Spring sniffles: Are you suffering from allergies or the common cold?

Click to play video: 'Spring sniffles: Allergies or the common cold?' Spring sniffles: Allergies or the common cold?
WATCH ABOVE: Plenty of people this time of year are sneezing and sniffling and it's hard to know if you need an antihistamine or another kind of remedy. Tiffany Lizée explains ways to interpret your symptoms – Apr 9, 2019

If you’re running a fever and feeling stuffed up, your first thought may be that you’ve caught a cold, but as we head into peak poplar tree pollen season, you’re likely suffering from spring allergies.

Aerobiology Research Laboratories monitors outdoor allergen levels across Canada. Throughout 2018, the company recorded 30 “very high” pollen days in Calgary and about 20 “very high” pollen days in Edmonton.

According to Aerobiology, last year’s tree pollen allergy season in Calgary lasted for 120 days, starting on March 28 and ending July 25. Edmonton had a much shorter season of 84 days which started later — on April 12 — and ended earlier — on July 12.

READ MORE: Allergy season is getting longer in parts of Canada. Blame climate change, experts say

Two-thirds of Albertans mistake allergy symptoms for a cold, according to a recent survey done by InsightsWest on behalf of London Drugs.

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Cody Coates/Global News. Cody Coates/Global News

Agusia McGrath is a pharmacist in Alberta and agrees that most Albertans mistake early season allergy symptoms with a cold.

“I ask, ‘Do you have fever? Has it lasted over two weeks?’ she said. “That guides [me] to be able to identify [the symptoms] as allergies rather than a cold.”

READ MORE: Sneezing into spring: how snow mould can affect your health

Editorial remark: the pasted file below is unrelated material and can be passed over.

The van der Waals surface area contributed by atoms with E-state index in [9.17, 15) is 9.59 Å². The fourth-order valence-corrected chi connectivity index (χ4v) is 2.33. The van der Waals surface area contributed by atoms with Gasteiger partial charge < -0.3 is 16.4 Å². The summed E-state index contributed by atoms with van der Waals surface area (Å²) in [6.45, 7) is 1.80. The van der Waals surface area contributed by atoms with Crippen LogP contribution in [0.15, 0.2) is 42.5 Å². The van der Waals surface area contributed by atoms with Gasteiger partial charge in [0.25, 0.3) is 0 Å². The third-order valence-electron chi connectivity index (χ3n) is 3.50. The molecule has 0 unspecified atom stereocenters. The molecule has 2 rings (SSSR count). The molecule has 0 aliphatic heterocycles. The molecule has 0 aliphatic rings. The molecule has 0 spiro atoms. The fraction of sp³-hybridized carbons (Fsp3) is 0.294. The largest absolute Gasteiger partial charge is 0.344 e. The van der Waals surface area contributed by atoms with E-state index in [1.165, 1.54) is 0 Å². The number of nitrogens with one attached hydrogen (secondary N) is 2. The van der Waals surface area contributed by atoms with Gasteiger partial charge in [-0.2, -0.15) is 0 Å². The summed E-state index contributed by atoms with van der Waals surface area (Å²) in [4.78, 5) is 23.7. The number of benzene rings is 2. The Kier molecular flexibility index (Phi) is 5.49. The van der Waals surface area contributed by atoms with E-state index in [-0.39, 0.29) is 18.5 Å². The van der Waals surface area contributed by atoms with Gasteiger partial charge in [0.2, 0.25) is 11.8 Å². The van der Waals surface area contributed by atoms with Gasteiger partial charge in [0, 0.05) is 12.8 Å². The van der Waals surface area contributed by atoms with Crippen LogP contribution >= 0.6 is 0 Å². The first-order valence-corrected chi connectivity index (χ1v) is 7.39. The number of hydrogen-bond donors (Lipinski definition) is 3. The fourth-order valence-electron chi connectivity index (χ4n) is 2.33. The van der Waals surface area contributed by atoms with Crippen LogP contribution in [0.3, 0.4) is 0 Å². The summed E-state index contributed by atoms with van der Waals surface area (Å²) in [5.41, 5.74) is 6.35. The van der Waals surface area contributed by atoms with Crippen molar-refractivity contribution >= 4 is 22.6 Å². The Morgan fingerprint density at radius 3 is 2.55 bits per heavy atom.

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Symptoms: seasonal allergies vs. common cold

If you’re suffering from allergies, your eyes, ears and throat will feel itchy and you may notice wheezing when you breathe. However, a common cold will give you chills, a sore, scratchy throat and body pains.

There are similar symptoms for both — like a fever, runny, stuffy nose, sneezing and coughing. Those overlapping symptoms are why it’s difficult to tell between the two, but McGrath says the biggest difference is how long they linger.

“With cold symptoms, you’re going to have a fever, muscular aches and pains and usually the symptoms last about two weeks, whereas with allergy symptoms, your symptoms will last for weeks on end,” McGrath said.

Cody Coates/Global News. Cody Coates/Global News

READ MORE: Here’s what you need to know about springtime allergies in Canada

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Why do I have allergies?

Pollen from trees, grass or weeds is released into the air to fertilize other plants but sometimes they get into your nose and nasal passage.

If you’re allergic, your immune system kicks in, thinking the pollen is a hazard to your body. This is why your body sends out histamines into your blood — that’s when your nose starts running and your eyes get watery as your body tries to expel what it thinks is a danger.

“It’s a misfiring of your immune system by turning something innocuous into something it wants to fight off drastically,” allergist Dr. Susan Waserman said.

Symptoms can start as early as childhood, in teenage years or even as an adult.

If you’re not sure, simply get referred to an allergist for testing. You will be screened for common allergens, such as various types of pollens, cat and dog fur, dust mites, mould spores and more.

How can I ease allergy symptoms?

There are a handful of ways you can safeguard yourself to avoid a nasty few months of allergies, but pharmacists recommend you check with them before picking up any over-the-counter relief.

To benefit from the full effects of antihistamines, pharmacists recommend allergy sufferers start taking the medication two weeks before the start of the season.

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Spring sniffles: Are you suffering from allergies or the common cold? - image

Over-the-counter-meds: Antihistamines help to tame symptoms but make sure you’re seeking out options like Reactine, Aerius, or Allegra, according to Dr. David Fischer, who is an allergist.

Try to avoid Benadryl or other medications that come with side effects such as drowsiness.

Prescription medications: If needed, your doctor or allergist can prescribe eye drops, nasal sprays or other medicines to help alleviate symptoms.

Allergy shots: Those with severe allergies receive multiple injections — sometimes weekly — to tame their allergies.

Environmental factors: You can lessen your risk of encountering severe allergies by being mindful of your surroundings. For starters, don’t dry your clothes outside — that could bring in pollen that will trigger your symptoms.


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